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From the Lower End of Ottawa's Carrot Patch

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Section: Ottawa Geography: Ontario ottawa Topics: dominion, poverty

July 21, 2004

From the Lower End of Ottawa's Carrot Patch

by Jane Scharf

The Ottawa edition of the Dominion, which is distributed by the poor and homeless, has been very well received by police, city officials, and the Sparks Street and Byward Market authorities, as well as by the media and the general public. We have had a particularly generous level of support from the Ottawa District Labour Council, Canadian Union of Postal Workers (CUPW) and Ottawa-Outaouais Industrial Workers of the World (IWW), which has taken panhandlers on as a bargaining unit.

CTV aired a very positive piece on the Dominion and our Panhandlers Union this week. Previously the New RO ran a story and the Ottawa Xpress ran two articles. I believe that it is both the quality of the paper and its practical value in offering some viable alternative to panhandling that makes it so popular.

Generally, Police have been very positive and supportive about the Dominion from the beginning. There have been two instances when police told people selling the Dominion to move on--once on Bank St. and once on Elgin St. On these occasions the carriers did not speak up--they were frightened and did as they were asked. Since then I have visited the police station and the staff sergeant on duty advised that as long as we are soliciting donations for the paper this activity is legal. He asked us for a copy of the Dominion for each area staff sergeant in the downtown core and said he would provide each of them with a copy of the paper and my number. If any of them had a problem with distributing the paper, they were to call me. Over two weeks have passed, and I have not received any calls; nor have there been further incidents with police since.

Although the Dominion offers a little economic opportunity for some very poor folks it is not "the solution" to poverty and homelessness. Nor is it the case that all poor and homeless persons can or want to distribute the paper.

The greater issue of abuse of panhandlers and homeless persons still exists. For example, four young homeless men were panhandling on Rideau St. when two Ottawa police officers came by. The four men advised me that they were treated aggressively and one young man was hurt for not producing identification (which he did not have) rapidly enough. All four were ticketed for aggressive panhandling. All four men advise that they were passively sitting against a wall with a sign. As I left Rideau Street that afternoon I saw these men panhandling and indeed all they were doing was quietly sitting against the wall with a sign. I have seen individuals getting tickets for aggressive panhandling even though they were behaving very gently and nonintrusively.

In the above case the officers were very aggressive in their manner and threatened that the young men would be put in jail if they continued to panhandle in Ottawa. They also advised them that it was their job as police to make sure that Ottawa did not have any homeless people in the city this summer.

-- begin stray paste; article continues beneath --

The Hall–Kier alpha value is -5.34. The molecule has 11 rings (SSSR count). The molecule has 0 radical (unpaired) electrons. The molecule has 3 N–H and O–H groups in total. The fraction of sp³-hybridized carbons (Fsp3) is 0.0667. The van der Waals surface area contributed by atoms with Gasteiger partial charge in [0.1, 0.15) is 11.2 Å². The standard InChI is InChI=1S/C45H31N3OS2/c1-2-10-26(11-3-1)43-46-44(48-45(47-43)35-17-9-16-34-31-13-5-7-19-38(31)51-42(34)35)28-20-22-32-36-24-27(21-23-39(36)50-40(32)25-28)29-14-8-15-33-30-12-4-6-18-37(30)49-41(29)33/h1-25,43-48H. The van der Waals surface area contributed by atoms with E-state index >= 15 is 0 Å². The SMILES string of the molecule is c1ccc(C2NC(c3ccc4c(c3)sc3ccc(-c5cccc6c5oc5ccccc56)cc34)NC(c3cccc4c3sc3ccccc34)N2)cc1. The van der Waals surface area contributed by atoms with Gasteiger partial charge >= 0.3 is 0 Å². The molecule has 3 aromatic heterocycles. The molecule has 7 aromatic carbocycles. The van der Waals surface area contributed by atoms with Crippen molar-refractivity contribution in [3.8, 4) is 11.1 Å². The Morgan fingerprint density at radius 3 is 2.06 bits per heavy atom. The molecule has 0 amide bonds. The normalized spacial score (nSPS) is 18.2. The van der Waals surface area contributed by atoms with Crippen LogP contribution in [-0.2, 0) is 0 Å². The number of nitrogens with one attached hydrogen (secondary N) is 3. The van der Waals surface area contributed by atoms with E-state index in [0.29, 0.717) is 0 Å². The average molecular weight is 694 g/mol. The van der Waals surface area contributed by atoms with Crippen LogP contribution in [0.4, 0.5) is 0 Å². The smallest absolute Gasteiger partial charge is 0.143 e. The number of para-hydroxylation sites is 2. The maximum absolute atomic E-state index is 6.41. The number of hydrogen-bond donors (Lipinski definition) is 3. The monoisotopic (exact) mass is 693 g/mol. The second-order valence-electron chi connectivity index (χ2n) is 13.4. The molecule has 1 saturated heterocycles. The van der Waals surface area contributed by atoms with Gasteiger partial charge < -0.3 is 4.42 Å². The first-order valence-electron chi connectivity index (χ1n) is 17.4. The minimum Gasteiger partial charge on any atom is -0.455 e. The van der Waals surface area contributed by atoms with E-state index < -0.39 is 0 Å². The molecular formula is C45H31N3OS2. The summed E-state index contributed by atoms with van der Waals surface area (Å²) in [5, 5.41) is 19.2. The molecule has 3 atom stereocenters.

There are only a few very mean-spirited police officers in this city and I hear stories about these same officers over and over. Based on the stories of abuse from last summer, and more recently, I would estimate that there are probably five officers who need to be disciplined for their conduct towards homeless panhandlers. I am prepared to publish the names of officers who refuse to clean up their act when it comes to abuse of carriers and or panhandlers.

The Homeless Action Strike--now on day 361--still continues against the Safe Streets Act and Brian's Law, which criminalize homelessness. The mayor has refused to meet me (as requested in my letter--see Dominion #18, May 2004) to resolve the issue of police violence to against our strike under the Terry Fox Bridge, which was directed at the provincial government. The mayor's press secretary, John Crupi, has advised me informally that it was not the mayor who ordered the eviction of the seven year squat and the Homeless Action Strike and the arrest of Heidi Remki--it was Chief Bevan of the Ottawa Police. However, my experience and information do not support this accusation.

There will be a Homeless Hunger Strike at City Hall in Ottawa by a man named Christ Keats, who has been homeless for several years. He is protesting for the right to exist. For a full statement of what Chris is demanding write me at dn701@ncf.ca for a copy of the demands being made by Chris and his supporters.

It is my hope that the Dominion will continue to gain support and grow into a viable community enterprise that can offer many stable and meaningful jobs to the poorest members of our community. To date, four persons have stated that the Dominion has helped them off the streets: Richard Bellmore, Ryan Campbell, and Tammy and Tommy Gillet.

Jane Scharf is the Ottawa coordinator of the Dominion.

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The Dominion is a monthly paper published by an incipient network of independent journalists in Canada. It aims to provide accurate, critical coverage that is accountable to its readers and the subjects it tackles. Taking its name from Canada's official status as both a colony and a colonial force, the Dominion examines politics, culture and daily life with a view to understanding the exercise of power.

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